Hunter became General Officer Commanding Scottish District in May 1901,[11] Commander-in-Chief Bombay Command in 1903 (renamed Western Army Corps in 1905) and General Officer Commanding Southern Army in India from 1907.[1]

From 1910 until 1913 he was Governor of Gibraltar,[1] after which he was appointed colonel of the King's Own (Royal Lancaster Regiment), a position he held until 1926.

In August 1914 Hunter was living in Scotland as a half-pay officer. Writing to his former commander Lord Horatio Kitchener he stated "I live in hopes of your giving me a command".[12] Too old for a field command in the First World War, he was posted to Aldershot, first in the key role of GOC Aldershot Training Centre and then as GOC Aldershot Command. He retired in 1918.[1]

Hunter was elected at the 1918 general election as a Coalition Conservative Member of Parliament (MP) for Lancaster, but stood down at the 1922 general election.[13][14]

Honours and awards[edit]

Hunter was an honorary freeman of the borough of Lancaster.[15]

Hunter received the honorary Doctor of Laws (LL.D) from the University of Glasgow in June 1901.[16]

He received the following decorations:


Archibald Hunter married, in 1910, Mary, Dowager Baroness Inverclyde (1866–1924), widow of George Burns, 2nd Baron Inverclyde (1861–1905) and daughter of Hickson Fergusson. There was no issue of the marriage.


His archive of over one hundred letters and documents was recently sold.[17] A highlight of the £15,000 collection included twenty six autographed letters from Kitchener.


  1. ^ a b c d e f g Liddell Hart Centre for Military Archives
  2. ^ Winston Churchill (1899). The River War Volume 1. Longmans. p. 382.
  3. ^ "No. 27469". The London Gazette. 29 August 1902. p. 5610.
  4. ^ Hart′s Army list, 1901
  5. ^ Pakenham 1979, p.154
  6. ^ Pakenham 1979, pp. 270–271
  7. ^ "No. 27193". The London Gazette. 18 May 1900. p. 3148.
  8. ^ Pakenham 1979, pp. 421–422
  9. ^ Pakenham 1979, pp. 438–444
  10. ^ "The King – the special Embassies". The Times. No. 36410. London. 23 March 1901. p. 12.
  11. ^ "No. 27312". The London Gazette. 10 May 1901. p. 3202.
  12. ^ Faught, C. Brad. Kitchener Hero and Anti-hero. p. 200. ISBN 978-1-78453-350-2.
  13. ^ "House of Commons constituencies beginning with "L" (part 1)". Leigh Rayment's House of Commons pages. Archived from the original on 19 December 2012. Retrieved 12 April 2009.{{cite web}}: CS1 maint: unfit URL (link)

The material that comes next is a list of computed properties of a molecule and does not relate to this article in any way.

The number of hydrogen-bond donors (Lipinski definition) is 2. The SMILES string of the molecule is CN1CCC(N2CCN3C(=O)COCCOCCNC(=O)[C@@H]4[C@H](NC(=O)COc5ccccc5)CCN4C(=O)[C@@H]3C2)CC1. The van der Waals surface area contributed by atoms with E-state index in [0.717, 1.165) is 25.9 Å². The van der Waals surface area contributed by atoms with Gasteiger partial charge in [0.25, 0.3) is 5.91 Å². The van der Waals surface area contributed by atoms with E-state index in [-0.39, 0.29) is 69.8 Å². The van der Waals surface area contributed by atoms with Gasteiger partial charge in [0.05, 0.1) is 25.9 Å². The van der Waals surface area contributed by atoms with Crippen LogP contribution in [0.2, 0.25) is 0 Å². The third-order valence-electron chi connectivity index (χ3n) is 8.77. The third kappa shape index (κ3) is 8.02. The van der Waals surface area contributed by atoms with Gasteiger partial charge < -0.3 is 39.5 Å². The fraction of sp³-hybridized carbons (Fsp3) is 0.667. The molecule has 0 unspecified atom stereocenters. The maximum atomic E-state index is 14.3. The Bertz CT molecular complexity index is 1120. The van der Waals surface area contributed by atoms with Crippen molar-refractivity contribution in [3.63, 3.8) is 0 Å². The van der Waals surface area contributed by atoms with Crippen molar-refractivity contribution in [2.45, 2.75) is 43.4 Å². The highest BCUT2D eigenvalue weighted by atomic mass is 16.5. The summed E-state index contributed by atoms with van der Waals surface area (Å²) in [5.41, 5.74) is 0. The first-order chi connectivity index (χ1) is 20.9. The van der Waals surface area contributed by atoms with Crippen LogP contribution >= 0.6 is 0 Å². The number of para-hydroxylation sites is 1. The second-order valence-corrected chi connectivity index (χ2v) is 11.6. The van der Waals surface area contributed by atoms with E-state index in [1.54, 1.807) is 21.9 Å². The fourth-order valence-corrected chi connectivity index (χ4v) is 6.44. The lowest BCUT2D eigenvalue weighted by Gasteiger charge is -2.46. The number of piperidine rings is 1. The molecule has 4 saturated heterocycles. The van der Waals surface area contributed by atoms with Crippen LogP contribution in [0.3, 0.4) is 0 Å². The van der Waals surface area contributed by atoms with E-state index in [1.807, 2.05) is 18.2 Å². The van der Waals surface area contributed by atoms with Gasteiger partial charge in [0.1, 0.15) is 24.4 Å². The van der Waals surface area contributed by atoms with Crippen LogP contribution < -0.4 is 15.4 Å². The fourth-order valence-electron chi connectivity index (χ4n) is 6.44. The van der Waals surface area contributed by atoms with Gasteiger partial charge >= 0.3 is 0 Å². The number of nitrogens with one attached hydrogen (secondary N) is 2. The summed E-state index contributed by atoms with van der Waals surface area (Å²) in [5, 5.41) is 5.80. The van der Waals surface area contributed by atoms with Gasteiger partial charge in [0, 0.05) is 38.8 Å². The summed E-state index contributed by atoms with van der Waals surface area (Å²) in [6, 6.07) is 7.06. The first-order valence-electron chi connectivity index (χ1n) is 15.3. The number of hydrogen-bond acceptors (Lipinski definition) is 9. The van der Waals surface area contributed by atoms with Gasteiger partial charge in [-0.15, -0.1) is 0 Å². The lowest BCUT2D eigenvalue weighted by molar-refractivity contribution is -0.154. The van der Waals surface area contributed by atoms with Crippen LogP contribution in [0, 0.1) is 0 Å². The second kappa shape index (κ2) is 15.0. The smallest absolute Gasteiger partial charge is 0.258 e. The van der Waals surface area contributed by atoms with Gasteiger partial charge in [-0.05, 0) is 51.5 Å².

14. ^ Craig, F. W. S. (1983) [1969]. British parliamentary election results 1918–1949 (3rd ed.). Chichester: Parliamentary Research Services. p. 399. ISBN 0-900178-06-X.
  15. ^ "Court Circular". The Times. No. 36901. London. 17 October 1902. p. 8.
  16. ^ "Glasgow University jubilee". The Times. No. 36481. London. 14 June 1901. p. 10.
  17. ^ HUNTER, Sir Archibald, autographs, letters, documents, manuscripts

Further reading[edit]

  • Kitchener's Sword-Arm: the Life and Campaigns of General Sir Archibald Hunter, Archie Hunter.
  • C. Grocott, 'A Good Soldier, But a Maligned Governor: General Sir Archibald Hunter, Governor of Gibraltar 1910–1913', Journal of Imperial and Commonwealth History, September 2009
  • Duncan H. Doolittle, "A Soldier's Hero: The Life of General Sir Archibald Hunter," Narragansett, Rhode Island 1991
  • Pakenham, Thomas (1979). The Boer War. New York: Random House. ISBN 0-394-42742-4.

External links[edit]

Military offices
Preceded by GOC Scottish District
Succeeded by
Preceded by C-in-C, Bombay Command
Succeeded by
Post disbanded
Preceded by
New post
GOC-in-C, Southern Army, India
Succeeded by
Government offices
Preceded by Governor of Gibraltar
Succeeded by
Military offices
Preceded by GOC-in-C Aldershot Command
Succeeded by
Preceded by Colonel of the King's Own (Royal Lancaster Regiment)
Succeeded by
Parliament of the United Kingdom
Preceded by Member of Parliament for Lancaster
Succeeded by